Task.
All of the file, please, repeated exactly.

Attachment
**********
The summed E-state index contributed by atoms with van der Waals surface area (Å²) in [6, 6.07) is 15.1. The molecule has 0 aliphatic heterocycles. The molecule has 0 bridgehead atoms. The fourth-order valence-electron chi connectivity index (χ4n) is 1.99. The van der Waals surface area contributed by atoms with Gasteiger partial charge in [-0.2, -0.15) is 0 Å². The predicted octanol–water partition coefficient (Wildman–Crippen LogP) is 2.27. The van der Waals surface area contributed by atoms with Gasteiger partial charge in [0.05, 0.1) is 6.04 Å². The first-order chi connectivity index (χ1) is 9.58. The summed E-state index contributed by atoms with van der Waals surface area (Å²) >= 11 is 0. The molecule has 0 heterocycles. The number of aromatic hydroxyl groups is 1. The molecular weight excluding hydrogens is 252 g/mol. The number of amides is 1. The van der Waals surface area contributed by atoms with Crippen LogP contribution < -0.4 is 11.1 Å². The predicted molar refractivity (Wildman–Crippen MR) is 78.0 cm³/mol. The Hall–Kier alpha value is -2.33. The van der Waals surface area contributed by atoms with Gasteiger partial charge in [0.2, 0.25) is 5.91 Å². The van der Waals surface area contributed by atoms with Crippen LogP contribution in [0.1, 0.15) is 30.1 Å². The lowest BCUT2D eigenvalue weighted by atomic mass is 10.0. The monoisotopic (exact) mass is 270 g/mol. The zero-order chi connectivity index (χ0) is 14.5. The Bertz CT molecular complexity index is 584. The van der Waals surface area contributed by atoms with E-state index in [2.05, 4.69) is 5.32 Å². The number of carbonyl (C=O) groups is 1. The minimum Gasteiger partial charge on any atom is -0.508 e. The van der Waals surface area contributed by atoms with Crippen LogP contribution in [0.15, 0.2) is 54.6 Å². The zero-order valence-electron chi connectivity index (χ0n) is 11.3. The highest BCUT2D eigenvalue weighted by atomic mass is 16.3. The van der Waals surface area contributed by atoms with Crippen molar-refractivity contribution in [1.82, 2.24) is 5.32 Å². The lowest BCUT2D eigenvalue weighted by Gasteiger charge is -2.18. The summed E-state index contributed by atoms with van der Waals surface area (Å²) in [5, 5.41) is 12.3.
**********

The summed E-state index contributed by atoms with van der Waals surface area (Å²) in [6, 6.07) is 15.1. The molecule has 0 aliphatic heterocycles. The molecule has 0 bridgehead atoms. The fourth-order valence-electron chi connectivity index (χ4n) is 1.99. The van der Waals surface area contributed by atoms with Gasteiger partial charge in [-0.2, -0.15) is 0 Å². The predicted octanol–water partition coefficient (Wildman–Crippen LogP) is 2.27. The van der Waals surface area contributed by atoms with Gasteiger partial charge in [0.05, 0.1) is 6.04 Å². The first-order chi connectivity index (χ1) is 9.58. The summed E-state index contributed by atoms with van der Waals surface area (Å²) >= 11 is 0. The molecule has 0 heterocycles. The number of aromatic hydroxyl groups is 1. The molecular weight excluding hydrogens is 252 g/mol. The number of amides is 1. The van der Waals surface area contributed by atoms with Crippen LogP contribution < -0.4 is 11.1 Å². The predicted molar refractivity (Wildman–Crippen MR) is 78.0 cm³/mol. The Hall–Kier alpha value is -2.33. The van der Waals surface area contributed by atoms with Gasteiger partial charge in [0.2, 0.25) is 5.91 Å². The van der Waals surface area contributed by atoms with Crippen LogP contribution in [0.1, 0.15) is 30.1 Å². The lowest BCUT2D eigenvalue weighted by atomic mass is 10.0. The monoisotopic (exact) mass is 270 g/mol. The zero-order chi connectivity index (χ0) is 14.5. The Bertz CT molecular complexity index is 584. The van der Waals surface area contributed by atoms with E-state index in [2.05, 4.69) is 5.32 Å². The number of carbonyl (C=O) groups is 1. The minimum Gasteiger partial charge on any atom is -0.508 e. The van der Waals surface area contributed by atoms with Crippen LogP contribution in [0.15, 0.2) is 54.6 Å². The zero-order valence-electron chi connectivity index (χ0n) is 11.3. The highest BCUT2D eigenvalue weighted by atomic mass is 16.3. The van der Waals surface area contributed by atoms with Crippen molar-refractivity contribution in [1.82, 2.24) is 5.32 Å². The lowest BCUT2D eigenvalue weighted by Gasteiger charge is -2.18. The summed E-state index contributed by atoms with van der Waals surface area (Å²) in [5, 5.41) is 12.3.